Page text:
The Film Baraka as a Collage of Images from Around the World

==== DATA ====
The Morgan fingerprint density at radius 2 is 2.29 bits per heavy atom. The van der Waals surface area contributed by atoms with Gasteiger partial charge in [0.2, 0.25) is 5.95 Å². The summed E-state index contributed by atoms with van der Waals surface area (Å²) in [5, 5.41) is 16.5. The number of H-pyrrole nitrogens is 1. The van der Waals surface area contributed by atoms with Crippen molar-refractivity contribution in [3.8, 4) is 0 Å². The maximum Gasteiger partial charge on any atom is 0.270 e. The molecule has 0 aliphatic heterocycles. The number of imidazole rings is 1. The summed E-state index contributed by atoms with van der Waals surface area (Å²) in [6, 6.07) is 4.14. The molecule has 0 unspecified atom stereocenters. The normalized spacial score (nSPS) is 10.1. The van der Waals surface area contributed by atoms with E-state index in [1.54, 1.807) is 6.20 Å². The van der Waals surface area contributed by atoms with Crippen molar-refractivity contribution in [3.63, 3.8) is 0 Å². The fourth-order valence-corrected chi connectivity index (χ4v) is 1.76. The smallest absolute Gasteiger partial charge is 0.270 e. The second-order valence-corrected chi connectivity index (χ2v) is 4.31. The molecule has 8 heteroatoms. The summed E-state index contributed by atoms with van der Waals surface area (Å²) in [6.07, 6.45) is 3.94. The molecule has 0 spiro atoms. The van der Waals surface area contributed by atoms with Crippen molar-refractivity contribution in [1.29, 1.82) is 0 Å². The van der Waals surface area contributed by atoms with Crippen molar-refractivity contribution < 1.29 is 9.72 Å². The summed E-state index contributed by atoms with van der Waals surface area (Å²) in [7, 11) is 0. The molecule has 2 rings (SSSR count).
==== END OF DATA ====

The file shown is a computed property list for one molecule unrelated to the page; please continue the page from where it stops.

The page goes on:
41000 And there are filmmakers who bring this real-life environment without any pre-written script, capturing the real-life happenings as it is. These novels attempts by the filmmakers The filmmaker’s mind is like a visual interpreter, which translates and interprets the ideas, incidents, happenings, environment, culture etc into cinematic form with the aid of ‘aides’. When the filmmaker mind does this, he/she will be able to bring to reel life the real-life happenings and environment. comes loaded with fetes and critics, giving different perspectives. Baraka, directed and ‘canned’ by Ron Fricke is a purely cinematic visual film shot in high definition widescreen format. Being a visual film, it has no verbal sounds with only music for accompaniment. Shot in 24 countries, it contains footage of people from different countries, in places, where there is mass conglomeration. That is, the visuals are mainly composed of people en masse doing some kind of activity in different locations of the world. The different locations include various landscapes, urban places, places of religious importance, in total mostly natural locations. The camera was used like a person’s eye, capturing every movement of humanity as they are indulging in their day to day activities like a father riding his son in a bicycle in India to an Indonesian women working in a cigarette factory. The film apart from showcasing the beautiful side of the natural and artificial elements featured in it also focuses on the locations with a darker side like Auschwitz in Poland. The naturalness and authenticity of the film are further optimized by the addition of natural sounds like the onsite recordings of The Monks Of The Dip Tse Chok Ling Monastery, which flows along with the background score.